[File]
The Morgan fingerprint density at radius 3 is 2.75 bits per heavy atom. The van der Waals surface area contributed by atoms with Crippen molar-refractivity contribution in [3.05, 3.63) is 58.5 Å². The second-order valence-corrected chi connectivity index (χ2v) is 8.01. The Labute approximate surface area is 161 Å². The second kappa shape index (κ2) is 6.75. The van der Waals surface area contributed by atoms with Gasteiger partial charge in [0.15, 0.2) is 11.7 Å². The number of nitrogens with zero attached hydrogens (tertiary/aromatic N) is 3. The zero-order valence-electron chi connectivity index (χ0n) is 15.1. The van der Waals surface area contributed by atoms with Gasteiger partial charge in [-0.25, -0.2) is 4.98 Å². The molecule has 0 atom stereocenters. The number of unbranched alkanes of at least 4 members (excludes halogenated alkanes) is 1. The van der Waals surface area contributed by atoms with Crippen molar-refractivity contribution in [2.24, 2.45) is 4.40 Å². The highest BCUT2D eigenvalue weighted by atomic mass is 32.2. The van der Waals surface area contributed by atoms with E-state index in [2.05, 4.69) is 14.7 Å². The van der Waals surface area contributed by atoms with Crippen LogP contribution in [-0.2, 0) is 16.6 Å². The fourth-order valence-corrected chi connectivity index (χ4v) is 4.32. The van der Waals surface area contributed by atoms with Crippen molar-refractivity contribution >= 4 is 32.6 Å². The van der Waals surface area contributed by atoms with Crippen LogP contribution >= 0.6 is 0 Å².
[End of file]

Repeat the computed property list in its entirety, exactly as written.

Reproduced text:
The Morgan fingerprint density at radius 3 is 2.75 bits per heavy atom. The van der Waals surface area contributed by atoms with Crippen molar-refractivity contribution in [3.05, 3.63) is 58.5 Å². The second-order valence-corrected chi connectivity index (χ2v) is 8.01. The Labute approximate surface area is 161 Å². The second kappa shape index (κ2) is 6.75. The van der Waals surface area contributed by atoms with Gasteiger partial charge in [0.15, 0.2) is 11.7 Å². The number of nitrogens with zero attached hydrogens (tertiary/aromatic N) is 3. The zero-order valence-electron chi connectivity index (χ0n) is 15.1. The van der Waals surface area contributed by atoms with Gasteiger partial charge in [-0.25, -0.2) is 4.98 Å². The molecule has 0 atom stereocenters. The number of unbranched alkanes of at least 4 members (excludes halogenated alkanes) is 1. The van der Waals surface area contributed by atoms with Crippen molar-refractivity contribution in [2.24, 2.45) is 4.40 Å². The highest BCUT2D eigenvalue weighted by atomic mass is 32.2. The van der Waals surface area contributed by atoms with E-state index in [2.05, 4.69) is 14.7 Å². The van der Waals surface area contributed by atoms with Crippen LogP contribution in [-0.2, 0) is 16.6 Å². The fourth-order valence-corrected chi connectivity index (χ4v) is 4.32. The van der Waals surface area contributed by atoms with Crippen molar-refractivity contribution >= 4 is 32.6 Å². The van der Waals surface area contributed by atoms with Crippen LogP contribution >= 0.6 is 0 Å².